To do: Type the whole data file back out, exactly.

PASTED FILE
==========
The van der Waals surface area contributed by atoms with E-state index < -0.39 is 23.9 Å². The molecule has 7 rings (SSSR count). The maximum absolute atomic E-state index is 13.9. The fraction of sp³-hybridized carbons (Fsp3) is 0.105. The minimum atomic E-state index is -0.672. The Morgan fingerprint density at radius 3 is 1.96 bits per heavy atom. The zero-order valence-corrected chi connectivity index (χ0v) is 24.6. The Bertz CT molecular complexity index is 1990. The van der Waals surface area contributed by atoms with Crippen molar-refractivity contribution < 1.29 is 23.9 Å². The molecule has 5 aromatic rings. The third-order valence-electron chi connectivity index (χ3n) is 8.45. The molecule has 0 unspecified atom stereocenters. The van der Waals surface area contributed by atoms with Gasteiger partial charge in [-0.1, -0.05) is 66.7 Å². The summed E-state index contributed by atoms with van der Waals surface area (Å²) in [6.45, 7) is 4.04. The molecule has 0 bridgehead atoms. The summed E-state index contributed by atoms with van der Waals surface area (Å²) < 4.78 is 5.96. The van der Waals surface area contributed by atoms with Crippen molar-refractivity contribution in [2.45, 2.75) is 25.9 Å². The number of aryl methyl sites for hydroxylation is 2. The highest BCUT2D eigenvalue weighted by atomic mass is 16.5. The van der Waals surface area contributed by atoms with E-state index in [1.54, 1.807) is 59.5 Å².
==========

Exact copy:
The van der Waals surface area contributed by atoms with E-state index < -0.39 is 23.9 Å². The molecule has 7 rings (SSSR count). The maximum absolute atomic E-state index is 13.9. The fraction of sp³-hybridized carbons (Fsp3) is 0.105. The minimum atomic E-state index is -0.672. The Morgan fingerprint density at radius 3 is 1.96 bits per heavy atom. The zero-order valence-corrected chi connectivity index (χ0v) is 24.6. The Bertz CT molecular complexity index is 1990. The van der Waals surface area contributed by atoms with Crippen molar-refractivity contribution < 1.29 is 23.9 Å². The molecule has 5 aromatic rings. The third-order valence-electron chi connectivity index (χ3n) is 8.45. The molecule has 0 unspecified atom stereocenters. The van der Waals surface area contributed by atoms with Gasteiger partial charge in [-0.1, -0.05) is 66.7 Å². The summed E-state index contributed by atoms with van der Waals surface area (Å²) in [6.45, 7) is 4.04. The molecule has 0 bridgehead atoms. The summed E-state index contributed by atoms with van der Waals surface area (Å²) < 4.78 is 5.96. The van der Waals surface area contributed by atoms with Crippen molar-refractivity contribution in [2.45, 2.75) is 25.9 Å². The number of aryl methyl sites for hydroxylation is 2. The highest BCUT2D eigenvalue weighted by atomic mass is 16.5. The van der Waals surface area contributed by atoms with E-state index in [1.54, 1.807) is 59.5 Å².